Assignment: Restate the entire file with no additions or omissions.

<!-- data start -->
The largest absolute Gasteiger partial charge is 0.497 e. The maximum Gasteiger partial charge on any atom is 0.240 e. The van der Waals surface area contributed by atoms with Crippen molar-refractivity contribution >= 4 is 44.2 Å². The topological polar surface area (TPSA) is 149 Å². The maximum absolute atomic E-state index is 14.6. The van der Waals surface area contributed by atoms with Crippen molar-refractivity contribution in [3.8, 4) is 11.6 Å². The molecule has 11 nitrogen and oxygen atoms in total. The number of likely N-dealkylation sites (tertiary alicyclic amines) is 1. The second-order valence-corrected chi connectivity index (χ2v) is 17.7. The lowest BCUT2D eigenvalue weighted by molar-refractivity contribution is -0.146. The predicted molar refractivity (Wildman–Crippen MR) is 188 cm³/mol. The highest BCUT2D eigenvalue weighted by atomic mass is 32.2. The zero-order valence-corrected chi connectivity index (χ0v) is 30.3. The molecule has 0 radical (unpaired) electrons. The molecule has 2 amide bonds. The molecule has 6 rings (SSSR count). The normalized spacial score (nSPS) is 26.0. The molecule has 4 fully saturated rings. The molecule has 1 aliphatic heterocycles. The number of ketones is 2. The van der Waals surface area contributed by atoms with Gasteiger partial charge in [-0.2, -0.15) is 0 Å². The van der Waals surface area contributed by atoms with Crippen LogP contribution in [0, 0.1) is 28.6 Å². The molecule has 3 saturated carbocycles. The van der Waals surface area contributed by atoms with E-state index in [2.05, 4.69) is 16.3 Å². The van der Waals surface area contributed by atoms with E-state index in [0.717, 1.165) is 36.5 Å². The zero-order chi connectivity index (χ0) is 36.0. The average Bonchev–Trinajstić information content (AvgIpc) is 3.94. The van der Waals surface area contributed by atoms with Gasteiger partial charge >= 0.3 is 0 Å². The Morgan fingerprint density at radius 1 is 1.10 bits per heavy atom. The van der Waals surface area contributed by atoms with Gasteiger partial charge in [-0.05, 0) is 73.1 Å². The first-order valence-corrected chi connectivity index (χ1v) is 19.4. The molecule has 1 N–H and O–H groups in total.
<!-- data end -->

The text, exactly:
The largest absolute Gasteiger partial charge is 0.497 e. The maximum Gasteiger partial charge on any atom is 0.240 e. The van der Waals surface area contributed by atoms with Crippen molar-refractivity contribution >= 4 is 44.2 Å². The topological polar surface area (TPSA) is 149 Å². The maximum absolute atomic E-state index is 14.6. The van der Waals surface area contributed by atoms with Crippen molar-refractivity contribution in [3.8, 4) is 11.6 Å². The molecule has 11 nitrogen and oxygen atoms in total. The number of likely N-dealkylation sites (tertiary alicyclic amines) is 1. The second-order valence-corrected chi connectivity index (χ2v) is 17.7. The lowest BCUT2D eigenvalue weighted by molar-refractivity contribution is -0.146. The predicted molar refractivity (Wildman–Crippen MR) is 188 cm³/mol. The highest BCUT2D eigenvalue weighted by atomic mass is 32.2. The zero-order valence-corrected chi connectivity index (χ0v) is 30.3. The molecule has 0 radical (unpaired) electrons. The molecule has 2 amide bonds. The molecule has 6 rings (SSSR count). The normalized spacial score (nSPS) is 26.0. The molecule has 4 fully saturated rings. The molecule has 1 aliphatic heterocycles. The number of ketones is 2. The van der Waals surface area contributed by atoms with Gasteiger partial charge in [-0.2, -0.15) is 0 Å². The van der Waals surface area contributed by atoms with Crippen LogP contribution in [0, 0.1) is 28.6 Å². The molecule has 3 saturated carbocycles. The van der Waals surface area contributed by atoms with E-state index in [2.05, 4.69) is 16.3 Å². The van der Waals surface area contributed by atoms with E-state index in [0.717, 1.165) is 36.5 Å². The zero-order chi connectivity index (χ0) is 36.0. The average Bonchev–Trinajstić information content (AvgIpc) is 3.94. The van der Waals surface area contributed by atoms with Gasteiger partial charge >= 0.3 is 0 Å². The Morgan fingerprint density at radius 1 is 1.10 bits per heavy atom. The van der Waals surface area contributed by atoms with Gasteiger partial charge in [-0.05, 0) is 73.1 Å². The first-order valence-corrected chi connectivity index (χ1v) is 19.4. The molecule has 1 N–H and O–H groups in total.